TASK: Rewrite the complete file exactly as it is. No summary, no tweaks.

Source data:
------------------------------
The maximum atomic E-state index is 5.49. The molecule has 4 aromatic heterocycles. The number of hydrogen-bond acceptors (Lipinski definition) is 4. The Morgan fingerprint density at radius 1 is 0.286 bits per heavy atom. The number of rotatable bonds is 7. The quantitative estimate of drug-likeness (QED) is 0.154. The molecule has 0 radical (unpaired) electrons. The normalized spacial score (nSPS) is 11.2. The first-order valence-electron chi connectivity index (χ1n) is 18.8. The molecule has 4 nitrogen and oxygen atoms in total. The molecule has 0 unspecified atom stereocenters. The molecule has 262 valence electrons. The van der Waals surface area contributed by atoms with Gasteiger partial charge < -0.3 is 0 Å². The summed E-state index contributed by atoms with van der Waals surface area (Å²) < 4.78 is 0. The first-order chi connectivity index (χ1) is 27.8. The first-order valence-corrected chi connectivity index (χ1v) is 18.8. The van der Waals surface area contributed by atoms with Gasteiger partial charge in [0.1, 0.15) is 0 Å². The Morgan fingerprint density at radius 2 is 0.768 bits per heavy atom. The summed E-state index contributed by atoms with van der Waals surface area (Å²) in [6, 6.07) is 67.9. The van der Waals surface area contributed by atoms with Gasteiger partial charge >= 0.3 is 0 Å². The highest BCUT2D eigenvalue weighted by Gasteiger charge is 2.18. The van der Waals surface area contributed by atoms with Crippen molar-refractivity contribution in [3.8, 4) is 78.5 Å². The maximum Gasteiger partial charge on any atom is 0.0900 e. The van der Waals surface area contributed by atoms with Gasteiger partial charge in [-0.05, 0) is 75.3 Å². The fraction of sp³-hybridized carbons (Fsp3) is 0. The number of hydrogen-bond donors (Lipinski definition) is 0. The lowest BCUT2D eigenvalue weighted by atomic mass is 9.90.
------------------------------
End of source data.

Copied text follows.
The maximum atomic E-state index is 5.49. The molecule has 4 aromatic heterocycles. The number of hydrogen-bond acceptors (Lipinski definition) is 4. The Morgan fingerprint density at radius 1 is 0.286 bits per heavy atom. The number of rotatable bonds is 7. The quantitative estimate of drug-likeness (QED) is 0.154. The molecule has 0 radical (unpaired) electrons. The normalized spacial score (nSPS) is 11.2. The first-order valence-electron chi connectivity index (χ1n) is 18.8. The molecule has 4 nitrogen and oxygen atoms in total. The molecule has 0 unspecified atom stereocenters. The molecule has 262 valence electrons. The van der Waals surface area contributed by atoms with Gasteiger partial charge < -0.3 is 0 Å². The summed E-state index contributed by atoms with van der Waals surface area (Å²) < 4.78 is 0. The first-order chi connectivity index (χ1) is 27.8. The first-order valence-corrected chi connectivity index (χ1v) is 18.8. The van der Waals surface area contributed by atoms with Gasteiger partial charge in [0.1, 0.15) is 0 Å². The Morgan fingerprint density at radius 2 is 0.768 bits per heavy atom. The summed E-state index contributed by atoms with van der Waals surface area (Å²) in [6, 6.07) is 67.9. The van der Waals surface area contributed by atoms with Gasteiger partial charge >= 0.3 is 0 Å². The highest BCUT2D eigenvalue weighted by Gasteiger charge is 2.18. The van der Waals surface area contributed by atoms with Crippen molar-refractivity contribution in [3.8, 4) is 78.5 Å². The maximum Gasteiger partial charge on any atom is 0.0900 e. The van der Waals surface area contributed by atoms with Gasteiger partial charge in [-0.05, 0) is 75.3 Å². The fraction of sp³-hybridized carbons (Fsp3) is 0. The number of hydrogen-bond donors (Lipinski definition) is 0. The lowest BCUT2D eigenvalue weighted by atomic mass is 9.90.